MOURNING THE DEAD A family member mourns over the death of Aung Myo Thant as they gather at his funeral in Yangon, Myanmar, Tuesday, March 30, 2021. Family members said Aung Myo Thant was killed Monday during a clash with security forces at a protest against the military’s coup that ousted the government of Aung San Suu Kyi on Feb. 1. (AP Photo)

Unfortunately, this still means that family members have to identify the body before burning it, often leaving them traumatized to see their disfigured loved ones. This abuse is one of the many tragedies that Burmese people face on a daily basis. However, this violence is nothing new–instances like this have happened since the 1980s, but the fight towards a new government could not succeed because of the military powerhouse. In other words, some form of geneocide caused by the military has always existed, whether it targets the civilians or groups of indigenous tribes. 


Myanmar has been in this cycle of oppression and civil disobedience over and over again, playing tug of war with power and freedom with the military since the beginning of Myanmar’s independence. 


I want a better tomorrow for Myanmar: where the people are allowed to speak their mind, whatever their opinions may be. I wish for Myanmar to start funding higher education again, so more teenagers have the opportunity to learn at a local college. As a suggestion, all colleges should be allocated back to Yangon, where it used to be the city of colleges. My family wishes for safety from an oppressive military against the people, to stop the negative social stigma, rape, assault and mass murder of the tribes.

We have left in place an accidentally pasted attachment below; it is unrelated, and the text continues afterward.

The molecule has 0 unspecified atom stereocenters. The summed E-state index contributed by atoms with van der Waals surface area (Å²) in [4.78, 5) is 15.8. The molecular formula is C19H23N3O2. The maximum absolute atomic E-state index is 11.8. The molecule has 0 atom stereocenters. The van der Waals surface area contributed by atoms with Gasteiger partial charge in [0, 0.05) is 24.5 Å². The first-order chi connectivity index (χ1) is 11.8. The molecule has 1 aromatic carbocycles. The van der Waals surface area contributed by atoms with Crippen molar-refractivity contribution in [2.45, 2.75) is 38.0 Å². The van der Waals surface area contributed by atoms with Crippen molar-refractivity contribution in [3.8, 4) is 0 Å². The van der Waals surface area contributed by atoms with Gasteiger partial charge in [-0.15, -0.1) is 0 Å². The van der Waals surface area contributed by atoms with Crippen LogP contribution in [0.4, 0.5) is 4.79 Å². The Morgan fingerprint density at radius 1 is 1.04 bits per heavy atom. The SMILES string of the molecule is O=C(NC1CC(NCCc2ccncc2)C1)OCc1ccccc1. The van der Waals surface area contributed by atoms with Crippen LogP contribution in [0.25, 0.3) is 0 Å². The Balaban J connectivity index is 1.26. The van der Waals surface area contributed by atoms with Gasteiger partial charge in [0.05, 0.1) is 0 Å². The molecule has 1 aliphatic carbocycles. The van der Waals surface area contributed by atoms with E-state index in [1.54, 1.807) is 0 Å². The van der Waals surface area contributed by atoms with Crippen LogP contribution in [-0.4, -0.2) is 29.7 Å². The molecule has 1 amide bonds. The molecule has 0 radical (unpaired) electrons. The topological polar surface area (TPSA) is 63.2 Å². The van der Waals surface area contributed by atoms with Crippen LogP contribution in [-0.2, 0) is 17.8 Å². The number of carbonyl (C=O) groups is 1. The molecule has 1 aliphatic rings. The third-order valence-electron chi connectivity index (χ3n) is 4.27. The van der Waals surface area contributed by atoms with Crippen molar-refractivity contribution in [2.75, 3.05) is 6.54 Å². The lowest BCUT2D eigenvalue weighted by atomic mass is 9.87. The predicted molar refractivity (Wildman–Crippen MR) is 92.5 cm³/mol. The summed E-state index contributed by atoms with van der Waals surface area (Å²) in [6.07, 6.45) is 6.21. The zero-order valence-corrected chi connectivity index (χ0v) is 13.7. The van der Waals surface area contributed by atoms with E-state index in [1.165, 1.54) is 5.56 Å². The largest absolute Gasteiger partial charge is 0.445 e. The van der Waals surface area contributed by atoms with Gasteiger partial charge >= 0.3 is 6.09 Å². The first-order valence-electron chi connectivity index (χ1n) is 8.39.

Equality. Such a simple word with a simple meaning, yet it’s so difficult to obtain. For Myanmar to achieve this, the government needs to be completely reformed. For example, according to the latest Myanmar Constitution, the military holds 25% of the House, and to pass an amendment, more than 75% of the House needs to pass it. Not to mention, it was the military who wrote the Constitution. 


A citizen said, “We just want a peaceful life. But how can we live humbly if our neighbor’s husband just got shot?” 


Fighting the military is a difficult task, with their seemingly endless bundles of arms and their close relationship with industrial countries.  Yet, perseverance and civil disobedience of the people is slowly getting international attention. 


Though not breaking news, more and more people are becoming aware of this situation. But for now, the Myanmar citizens stand alone in the dark night, banging their drums and disrupting the quiet environment in the hopes someone will hear.